The Amarna Workmen’s Village is a special purpose settlement that housed the workforce engaged in the royal construction projects. The settlement was occupied for approximately 20 years and its inhabitants likely had to finish their homes after the Egyptian administration laid out the building area. Archaeological evidence from the village shows that people engaged in many modifications within their houses, adding or removing walls and building installations for food production. This evidence has been investigated mainly from an economic perspective. Delwen Samuel’s work about bread making in the village emphasized a process of individualisation in which the inhabitants were operating independently of one another. She argued that the presence of the state and the dependence on state provisions led the local population to be less cooperative. In this paper, I explore a different venue, arguing instead that the village privileged cooperation for food production. Domestic maintenance activities should not be regarded simply to an economic, utilitarian perspective. Rather, daily life in the Workmen’s Village was subject to specific type of domestic experience that were not solely based on individual houses, but the village itself.
Thais holds a PhD in Egyptology from the University of Oxford. She is now Visiting Research Fellow at the McDonald Institute for Archaeological Research, Postdoc at the University of São Paulo, and Research Fellow at Harris Manchester College, University of Oxford. Her current research focuses on ancient Egyptian settlements during the New Kingdom (1550–1069 BCE), combining archaeological and anthropological approaches to material culture and houses. Thais is interested in the intersection of institutional and individual’ lives and how material culture constitutes social practices within the domestic sphere. She is part of the Amarna Project in Egypt and co-directs the project Being Egyptian together with Dr Linda Hulin, with the collaboration of the Egypt Exploration Society. Link: https://www.thaisrocha.net/
Open spaces of food preparations at Bigge and other Nubian villages: Ethnographic Remarks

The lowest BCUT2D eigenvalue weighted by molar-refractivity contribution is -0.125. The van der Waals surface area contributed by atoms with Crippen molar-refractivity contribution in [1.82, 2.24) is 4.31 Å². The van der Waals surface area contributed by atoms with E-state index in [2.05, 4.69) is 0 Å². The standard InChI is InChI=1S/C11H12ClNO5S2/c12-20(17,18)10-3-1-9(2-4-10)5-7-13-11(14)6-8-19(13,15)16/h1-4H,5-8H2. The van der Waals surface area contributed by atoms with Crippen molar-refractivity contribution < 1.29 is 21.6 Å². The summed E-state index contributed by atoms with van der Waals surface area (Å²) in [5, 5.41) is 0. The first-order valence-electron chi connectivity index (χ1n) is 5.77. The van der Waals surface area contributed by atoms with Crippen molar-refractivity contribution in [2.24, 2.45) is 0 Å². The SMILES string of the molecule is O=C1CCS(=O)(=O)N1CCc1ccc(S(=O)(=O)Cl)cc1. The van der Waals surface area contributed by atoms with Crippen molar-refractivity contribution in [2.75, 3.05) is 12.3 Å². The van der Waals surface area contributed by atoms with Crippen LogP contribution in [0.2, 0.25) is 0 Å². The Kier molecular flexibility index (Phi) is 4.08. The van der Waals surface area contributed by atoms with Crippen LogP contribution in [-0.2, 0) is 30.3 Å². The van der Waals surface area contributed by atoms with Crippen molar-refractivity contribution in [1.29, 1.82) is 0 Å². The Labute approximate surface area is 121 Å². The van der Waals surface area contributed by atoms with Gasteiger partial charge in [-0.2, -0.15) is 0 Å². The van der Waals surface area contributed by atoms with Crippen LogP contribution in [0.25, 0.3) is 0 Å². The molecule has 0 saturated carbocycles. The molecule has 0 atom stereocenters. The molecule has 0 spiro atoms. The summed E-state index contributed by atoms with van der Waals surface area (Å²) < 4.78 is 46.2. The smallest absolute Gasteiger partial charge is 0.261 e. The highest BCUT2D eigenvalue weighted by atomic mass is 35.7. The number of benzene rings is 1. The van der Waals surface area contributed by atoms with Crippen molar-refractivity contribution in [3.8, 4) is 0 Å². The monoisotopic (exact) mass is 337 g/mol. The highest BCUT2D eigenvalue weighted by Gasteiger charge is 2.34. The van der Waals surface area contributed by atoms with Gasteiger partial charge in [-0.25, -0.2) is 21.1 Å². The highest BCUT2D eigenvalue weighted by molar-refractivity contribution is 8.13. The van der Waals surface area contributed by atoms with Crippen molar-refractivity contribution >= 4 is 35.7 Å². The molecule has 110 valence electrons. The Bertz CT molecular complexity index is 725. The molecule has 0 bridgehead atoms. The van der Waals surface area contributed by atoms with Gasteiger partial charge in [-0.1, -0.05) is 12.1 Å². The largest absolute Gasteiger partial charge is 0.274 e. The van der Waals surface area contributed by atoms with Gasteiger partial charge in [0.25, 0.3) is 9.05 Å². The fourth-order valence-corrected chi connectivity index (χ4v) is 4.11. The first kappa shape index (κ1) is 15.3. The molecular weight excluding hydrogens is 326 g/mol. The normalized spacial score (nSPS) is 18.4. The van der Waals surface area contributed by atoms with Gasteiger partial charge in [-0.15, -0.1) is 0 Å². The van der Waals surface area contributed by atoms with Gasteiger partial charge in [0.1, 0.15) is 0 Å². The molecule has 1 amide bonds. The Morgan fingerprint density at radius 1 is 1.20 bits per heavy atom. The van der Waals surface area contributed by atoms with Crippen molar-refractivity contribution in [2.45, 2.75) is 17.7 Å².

Shared spaces of food preparation were uncovered in Old Kingdom Giza settlement of Heit el Ghorab by the AERA team. Similar spaces have probably their evidence at Middle Kingdom Elephantine quarters. Until today in the rural villages of Egypt, food preparation steps prior to food cooking can take place in the open spaces inside or outside houses. Ethnographic research has shown that many of the open spaces in between houses are in most of the cases shared spaces between neighbors that are used as shared food preparation spaces. In the village of Bigge, ethno-archaeological research confirmed this utility of open spaces, based on the available material culture and ethnographic research. This contribution aims to discuss examples of food preparation spaces from the village of Bigge, Aswan and proposes a methodology to study these spaces in ancient Egyptian settlements.
Fatma Keshk is an Egyptologist, heritage outreach expert and storyteller. She is currently a postdoctoral fellow at the IFAO and the PCMA. Keshk's research concentrates on the study of domestic open spaces through ethno-archaeological approaches and also on contemporary Egyptians' perceptions of history and reconstructing the unknown history of Egyptian Egyptology. Working with local communities has allowed her to explore the overwhelming richness of Egyptian heritage, its perception and how it can be regenerated through and for its people. Her award-winning first published story A Tale of Shutb documenting the heritage of Shutb village was produced within the framework of the British Museum Project at Shutb.
Cooking Sunshine Project Presentation
Mina Nasr and Lamis Haggag
In December 2022 we took part in a research-based artist residency at Fekra cultural center in Aswan, Egypt. We were researching local traditional dishes that were either dried, fermented or cured in the sun. We chose Aswan as it is the sunniest city in Egypt and the 2nd sunniest in the world. In addition to the fact that the locals are rarely incorporated in collaborations in the Arts in Egypt. During our stay, we researched and documented the ancient techniques of solar cooking, the recipes as per our ancient traditions and built our own solar cooking device. The Host organization in Aswan, “Fekra Cultural Center” supported our project by providing us with crops from their land and facilitating a cultural exchange with the local people. Starting with the sun bread, a bread that is still baked and widely consumed in upper Egypt and moving on to other recipes that contained meat, veggies and drinks. The result of our stay, in Aswan, consisted of a series of dinner and lunch invites and workshops for the community around Fekra. As a means to encourage the community to use alternative cooking mechanisms as sustainable methods for preparing their meals. We have also been working on an artist cookbook that combines the different recipes. In an attempt to revive traditional recipes and bring attention to crops and other local foods during their seasons in Egypt, as opposed to importing crops throughout the year.
Mina Nasr and Lamis Haggag are an Egyptian artist duo that came together in 2022. Nasr has completed his Bachelor of Applied arts From Helwan University Egypt and did his Fulbright research grant in Art and Social Justice at Corcoran School of the Arts and Design, George Washington University, D.C., USA. While Haggag has received an MFA from the University of Calgary, Canada and a BFA from Helwan University in Egypt. Both artists have participated in artistic Events in Europe, North America, Asia, as well as other African countries and have received recognition and grants both locally and internationally.